mkb100813c/metro/Marla Brose/100813 
Albuquerque Police's crime scene investigator Ruby Triana, left, and Ofc. Amy Marmon, right, look at the dent in the cruiser in the Smith's parking lot, near the corner of Lomas and San Pedro, Tuesday, Oct. 8, 2013, in Albuquerque, N.M. The cruiser was hit by William Martinez, after he woke up in his car when officers checked on him in the parking lot. Martinez fled from the scene, and was apprehended on Mescalero Ct., near Comanche and Carlisle. Martinez, who said that he is convicted felon, is facing charges including two counts o f aggravated assault on a police officer and aggravated fleeing, according to the police. (Marla Brose/Albuquerque Journal)

Canned Albuquerque cops records manager denied Juggalo records to public – was he ordered to do so by top brass?

 The guy who artfully halted a public records request for documents related to the Albuquerque Police Department’s surveillance of Juggalos now says he was instructed to find ways to block such requests by his superior officers.
The department also has an opening for a public records manager
As part of the upcoming book on Juggalos, I sought open records from a number of police departments around the U.S. to find out what they were looking for and what kind of communications they had both before and after Juggalos were deemed a gang in the FBI’s bi-annual Gang Threat AssessmentReport in 2011.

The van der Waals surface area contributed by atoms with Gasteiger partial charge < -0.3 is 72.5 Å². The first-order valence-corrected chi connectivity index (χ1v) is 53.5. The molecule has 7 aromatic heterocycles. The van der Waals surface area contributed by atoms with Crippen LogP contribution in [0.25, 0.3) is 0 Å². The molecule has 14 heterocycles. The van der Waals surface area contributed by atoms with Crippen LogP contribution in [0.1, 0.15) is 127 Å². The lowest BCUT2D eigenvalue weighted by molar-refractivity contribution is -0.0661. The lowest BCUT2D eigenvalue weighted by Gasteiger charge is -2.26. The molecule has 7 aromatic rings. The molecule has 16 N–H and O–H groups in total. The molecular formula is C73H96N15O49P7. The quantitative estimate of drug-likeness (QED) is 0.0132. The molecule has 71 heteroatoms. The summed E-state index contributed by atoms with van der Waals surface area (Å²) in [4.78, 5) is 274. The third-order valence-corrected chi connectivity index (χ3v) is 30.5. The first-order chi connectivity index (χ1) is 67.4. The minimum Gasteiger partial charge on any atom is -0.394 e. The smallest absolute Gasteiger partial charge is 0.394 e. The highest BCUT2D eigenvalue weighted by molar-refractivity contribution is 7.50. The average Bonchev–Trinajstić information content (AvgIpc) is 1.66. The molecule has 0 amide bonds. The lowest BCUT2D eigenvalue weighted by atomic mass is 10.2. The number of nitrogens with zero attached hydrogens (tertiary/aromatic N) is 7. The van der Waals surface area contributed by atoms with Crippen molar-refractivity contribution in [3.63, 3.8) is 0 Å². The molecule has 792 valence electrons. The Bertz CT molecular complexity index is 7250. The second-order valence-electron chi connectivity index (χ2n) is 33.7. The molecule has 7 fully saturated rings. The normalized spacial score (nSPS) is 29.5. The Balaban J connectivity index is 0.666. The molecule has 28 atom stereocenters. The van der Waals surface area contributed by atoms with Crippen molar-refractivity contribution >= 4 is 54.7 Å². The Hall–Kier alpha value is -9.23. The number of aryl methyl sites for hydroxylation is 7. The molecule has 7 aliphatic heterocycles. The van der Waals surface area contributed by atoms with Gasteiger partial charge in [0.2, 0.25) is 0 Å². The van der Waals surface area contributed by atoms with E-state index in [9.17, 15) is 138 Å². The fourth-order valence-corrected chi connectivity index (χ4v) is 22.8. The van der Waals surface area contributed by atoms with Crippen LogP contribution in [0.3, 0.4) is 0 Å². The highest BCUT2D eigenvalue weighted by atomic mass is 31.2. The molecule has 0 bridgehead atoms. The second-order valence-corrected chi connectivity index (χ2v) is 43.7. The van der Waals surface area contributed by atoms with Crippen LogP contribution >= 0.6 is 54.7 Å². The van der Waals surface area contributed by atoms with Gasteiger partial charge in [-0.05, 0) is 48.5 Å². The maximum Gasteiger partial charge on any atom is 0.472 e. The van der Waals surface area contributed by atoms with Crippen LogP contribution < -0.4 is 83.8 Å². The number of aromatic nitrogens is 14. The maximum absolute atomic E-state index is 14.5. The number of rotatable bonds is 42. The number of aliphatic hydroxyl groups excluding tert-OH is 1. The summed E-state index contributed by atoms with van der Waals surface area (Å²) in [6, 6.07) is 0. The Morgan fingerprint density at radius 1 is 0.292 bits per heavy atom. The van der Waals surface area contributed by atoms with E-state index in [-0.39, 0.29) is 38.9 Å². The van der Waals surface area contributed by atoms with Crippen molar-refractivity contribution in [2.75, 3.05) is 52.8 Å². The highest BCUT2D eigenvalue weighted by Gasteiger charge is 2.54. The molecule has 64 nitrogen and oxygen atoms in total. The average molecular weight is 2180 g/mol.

One of the departments queried was the Albuquerque PD, which has had massive troubles regarding conduct and is now under federal oversight.
Reynaldo Chavez, the department’s records custodian and point man for public records, immediately asked for $250 to even continue to process my request. “When all is said and done that amount will likely be much higher,” he wrote to me.
We call this a creative denial, which is when a public body attempts to prevent a requestor from moving forward. This often indicates there are some records involved that the body does not want to make public but, if pressed, would be forced to.
I called Chavez to discuss this fee but he told me that that he was not permitted to discuss requests. I sent him an email advising him that I considered the $250 up front and his warning of “much higher” costs to be tantamount to a denial.
“You should also be advised, this is not a denial as you so eloquently state since you are being offered responsive documents,” Chavez said. “So this is an incorrect statement on your part….”
He also claimed he “did not say I was not permitted to discuss [records requests] so again you are incorrect…”
Of course he said it and was now backpedalling We never got the records because it would be foolish to keep sending money to a department with an already-dubious record for truth. After the first $250, Chavez could easily have come back with a $1,000 bill.
Chavez was fired on August 24 and now claims he was ordered by his superiors to concoct a means to deny public records requests. Now whom do we believe? Chavez was abrupt and confrontational in dealing with me, the public. So it’s pretty hard to root for him in this, or even believe him. Was he just carrying out orders when he made his cloaked denial?



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